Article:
You can also run the screws even lower down, outside the gantry sides and run the screw level / lower than the bed, and this also works. I think it is not quite as good as the previous for cutter force offset, but this might easily be outweighed if the mounting is more convenient and can be made stiffer.
For the parts you intend to slavage, weigh up what they would cost new. Now you know what it's worth to you in bits, would you get more for it complete on ebay, so put it on there for a week with a break even starting price and see if you make a profit, if it fails to sell then strip it down.
I hear what you say Eddy, and I might go that way, just take off the motors and spindle mount and sell the frame. I don't actually use the T slot bed, there's always a sacrificial MDF board.
I want to keep the controller box I made.
I am probably going to have a twin screw long axis and would need to buy a stepper and driver. I have got 4 Astrosyn MY103H702 steppers sitting in a box (bought for a project which never happened - cos I bought the MD machine). These are smaller than the 57BGYH7630's on the MD machine, but two of them should be OK on the one axis, but it might be as easy to get another 57BGYH7630.
The driver is a Tonman PD2064M and I will need one to drive the slave motor - anybody know a supplier that is not in Exeter ?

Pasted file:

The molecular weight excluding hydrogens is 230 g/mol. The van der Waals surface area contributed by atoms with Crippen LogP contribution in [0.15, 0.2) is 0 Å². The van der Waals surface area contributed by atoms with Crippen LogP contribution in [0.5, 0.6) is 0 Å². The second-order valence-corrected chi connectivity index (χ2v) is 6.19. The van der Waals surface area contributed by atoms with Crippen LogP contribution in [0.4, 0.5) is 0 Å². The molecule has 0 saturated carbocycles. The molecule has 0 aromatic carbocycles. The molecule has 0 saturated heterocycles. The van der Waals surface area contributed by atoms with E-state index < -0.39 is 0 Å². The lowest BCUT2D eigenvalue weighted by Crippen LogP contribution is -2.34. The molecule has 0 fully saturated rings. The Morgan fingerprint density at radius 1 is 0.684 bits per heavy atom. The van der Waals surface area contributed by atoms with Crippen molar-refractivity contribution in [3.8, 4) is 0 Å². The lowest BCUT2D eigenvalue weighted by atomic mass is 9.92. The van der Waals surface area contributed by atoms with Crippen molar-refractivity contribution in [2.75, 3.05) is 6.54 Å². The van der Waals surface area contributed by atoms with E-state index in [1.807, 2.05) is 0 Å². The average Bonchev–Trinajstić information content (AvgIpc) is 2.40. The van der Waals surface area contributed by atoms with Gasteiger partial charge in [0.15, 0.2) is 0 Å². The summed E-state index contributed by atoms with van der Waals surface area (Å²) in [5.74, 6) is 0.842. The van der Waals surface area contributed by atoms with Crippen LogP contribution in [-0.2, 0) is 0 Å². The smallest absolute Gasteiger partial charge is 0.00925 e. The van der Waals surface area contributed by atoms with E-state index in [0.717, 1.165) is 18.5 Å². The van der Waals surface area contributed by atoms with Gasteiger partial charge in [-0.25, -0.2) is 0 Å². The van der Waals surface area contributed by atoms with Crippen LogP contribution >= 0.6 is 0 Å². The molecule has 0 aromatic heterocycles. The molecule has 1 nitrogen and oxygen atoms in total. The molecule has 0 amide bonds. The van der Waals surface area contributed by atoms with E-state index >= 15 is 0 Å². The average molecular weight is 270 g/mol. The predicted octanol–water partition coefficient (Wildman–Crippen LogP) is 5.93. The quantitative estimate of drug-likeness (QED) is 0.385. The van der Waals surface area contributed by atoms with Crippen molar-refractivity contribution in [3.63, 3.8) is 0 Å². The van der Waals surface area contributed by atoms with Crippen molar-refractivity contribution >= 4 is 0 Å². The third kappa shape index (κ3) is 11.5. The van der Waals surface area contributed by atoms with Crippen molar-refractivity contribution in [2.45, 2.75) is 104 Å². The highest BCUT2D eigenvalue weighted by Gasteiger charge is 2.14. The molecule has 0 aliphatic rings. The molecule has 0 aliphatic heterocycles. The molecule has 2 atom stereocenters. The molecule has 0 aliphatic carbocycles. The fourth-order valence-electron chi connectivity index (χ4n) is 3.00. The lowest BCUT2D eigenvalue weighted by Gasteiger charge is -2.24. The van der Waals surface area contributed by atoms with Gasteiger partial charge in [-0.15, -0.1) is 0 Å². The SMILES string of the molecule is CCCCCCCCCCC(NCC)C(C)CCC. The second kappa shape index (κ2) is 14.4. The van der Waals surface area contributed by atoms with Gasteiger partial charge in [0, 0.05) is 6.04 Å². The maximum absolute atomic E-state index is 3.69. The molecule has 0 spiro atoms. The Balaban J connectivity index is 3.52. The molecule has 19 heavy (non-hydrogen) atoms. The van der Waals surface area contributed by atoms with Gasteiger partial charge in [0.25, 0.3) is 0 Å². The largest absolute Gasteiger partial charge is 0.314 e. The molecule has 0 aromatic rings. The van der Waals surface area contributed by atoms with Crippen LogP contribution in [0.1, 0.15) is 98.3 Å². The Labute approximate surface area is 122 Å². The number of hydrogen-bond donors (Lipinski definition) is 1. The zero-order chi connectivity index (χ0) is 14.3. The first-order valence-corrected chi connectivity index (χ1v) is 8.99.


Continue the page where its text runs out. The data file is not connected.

Don't bother with the Astrosyns, they are too low torque and too high inductance to be useful in any reasonable machine. I too have a box of 4 that never got close to a machine...
Ebay the lot and start again trust me on this you will only regret not doing it.!!
Irving's correct those motors are no use for anything much more than cutting air.!
Forget offset screws wires and all that rubbish again it's just doomed to failure and those that have done it have only done it to try get around the mess they made of first attempt.!! . . . . And that mostly that doesn't work so ends up getting scraped anyway. . . . .They just tend not to mention this bit.!!
Also depending what you want to cut and how machines built will determine if you need twin screws or not. If just cutting wood and softer materials then 500-600mm is no problem for a single centre driven screw machine. Harder materials or wider than 700mm then go with with twin screws.